Initially, defendants argue in their submissions to this Court that Supreme Court's decision to grant plaintiff summary judgment on the issue of notice is not supported by the credible evidence in the record. In that regard, it "is well settled that in order for a landlord to be held liable for injuries resulting from a defective condition upon the premises, the plaintiff must establish that the landlord had actual or constructive notice of the condition for such a period of time that, in the exercise of reasonable care, it should have been corrected" (Juarez v Wavecrest Mgt. Team, 88 N.Y.2d 628');">88 N.Y.2d 628, 646 [1996]). Constructive notice of a hazardous, lead-based paint condition may be established by proof "that the landlord (1) retained a right of entry to the premises and assumed a duty to make repairs, (2) knew that the apartment was constructed at a time before lead-based interior paint was banned, (3) was aware that paint was peeling on the premises, (4) knew of the hazards of lead-based paint to young children and (5) knew that a young child lived in the apartment" (Chapman v Silber, 97 N.Y.2d 9, 15 [2001]; see Williamson v Ringuett, 85 A.D.3d 1427');">85 A.D.3d 1427, 1428 [2011]; Charette v Santspree, 68 A.D.3d 1583, 1584 [2009]; Wynn v T.R.I.P. Redevelopment Assoc., 296 A.D.2d 176');">296 A.D.2d 176, 180 [2002]). Here, Supreme Court found, based on evidence that plaintiff presented, that defendants knew of the dangers that lead-based paint posed to young children, that the building was constructed prior to 1978 and that defendants retained the right during the relevant time period to enter the premises to perform necessary repairs. In addition, plaintiff's mother testified that defendants knew she was pregnant when she moved into the apartment and ignored her complaints about paint dust and chips on the windows and floors in the apartment.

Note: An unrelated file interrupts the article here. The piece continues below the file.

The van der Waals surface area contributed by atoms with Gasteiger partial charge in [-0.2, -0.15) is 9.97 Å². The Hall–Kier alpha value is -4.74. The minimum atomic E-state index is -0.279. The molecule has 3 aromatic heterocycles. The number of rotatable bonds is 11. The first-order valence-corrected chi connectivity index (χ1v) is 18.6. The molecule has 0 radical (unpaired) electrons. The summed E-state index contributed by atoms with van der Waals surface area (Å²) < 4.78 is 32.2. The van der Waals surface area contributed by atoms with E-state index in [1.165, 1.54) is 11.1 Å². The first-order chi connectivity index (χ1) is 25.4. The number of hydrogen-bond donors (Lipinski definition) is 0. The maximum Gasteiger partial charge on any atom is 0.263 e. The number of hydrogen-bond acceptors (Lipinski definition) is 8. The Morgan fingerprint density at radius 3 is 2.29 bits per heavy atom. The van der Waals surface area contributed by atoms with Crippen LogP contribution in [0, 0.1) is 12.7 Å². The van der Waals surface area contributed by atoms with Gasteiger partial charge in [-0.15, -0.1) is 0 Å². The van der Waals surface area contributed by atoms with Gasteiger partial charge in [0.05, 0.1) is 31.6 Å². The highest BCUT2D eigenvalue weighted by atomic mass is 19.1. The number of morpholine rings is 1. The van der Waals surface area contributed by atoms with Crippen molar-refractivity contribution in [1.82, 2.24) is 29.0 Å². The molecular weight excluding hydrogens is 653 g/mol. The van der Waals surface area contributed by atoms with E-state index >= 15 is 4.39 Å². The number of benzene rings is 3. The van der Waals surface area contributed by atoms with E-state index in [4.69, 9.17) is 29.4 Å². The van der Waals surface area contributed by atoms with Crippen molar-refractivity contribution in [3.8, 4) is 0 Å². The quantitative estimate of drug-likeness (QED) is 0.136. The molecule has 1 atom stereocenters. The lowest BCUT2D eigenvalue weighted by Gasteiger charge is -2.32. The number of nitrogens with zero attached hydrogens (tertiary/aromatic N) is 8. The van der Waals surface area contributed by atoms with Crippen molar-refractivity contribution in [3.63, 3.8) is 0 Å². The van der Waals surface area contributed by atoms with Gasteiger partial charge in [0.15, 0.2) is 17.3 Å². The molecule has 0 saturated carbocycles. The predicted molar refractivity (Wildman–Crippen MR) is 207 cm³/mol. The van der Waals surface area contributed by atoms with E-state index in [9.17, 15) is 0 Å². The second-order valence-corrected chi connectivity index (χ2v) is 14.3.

Defendants do not admit, but do not deny, that plaintiff's mother complained to them about the condition of the apartment and acknowledged that they were aware of the hazards that lead-based paint posed for a young child. They admit that they may have known that plaintiff's mother was pregnant when she moved into the apartment, but do not recall performing any repairs or renovations on the apartment while she resided there. Finally, defendants do not recall, but again do not deny, receiving a letter from the Schenectady County Public Health Services indicating that lead-based paint had been used in the apartment and directing them to remove it. While defendants claim that plaintiff's testimony is not credible, they have failed to submit any competent evidence that contradicts her essential contentions on this issue. More importantly, the notification from the Schenectady County Public Health Services, which they do not deny receiving, clearly put them on notice of this condition and did so at a time when plaintiff still resided on the premises. As such, Supreme Court properly found that defendants had notice that lead-based paint was on the walls and windows of plaintiff's apartment and of the danger it posed to plaintiff while he lived there.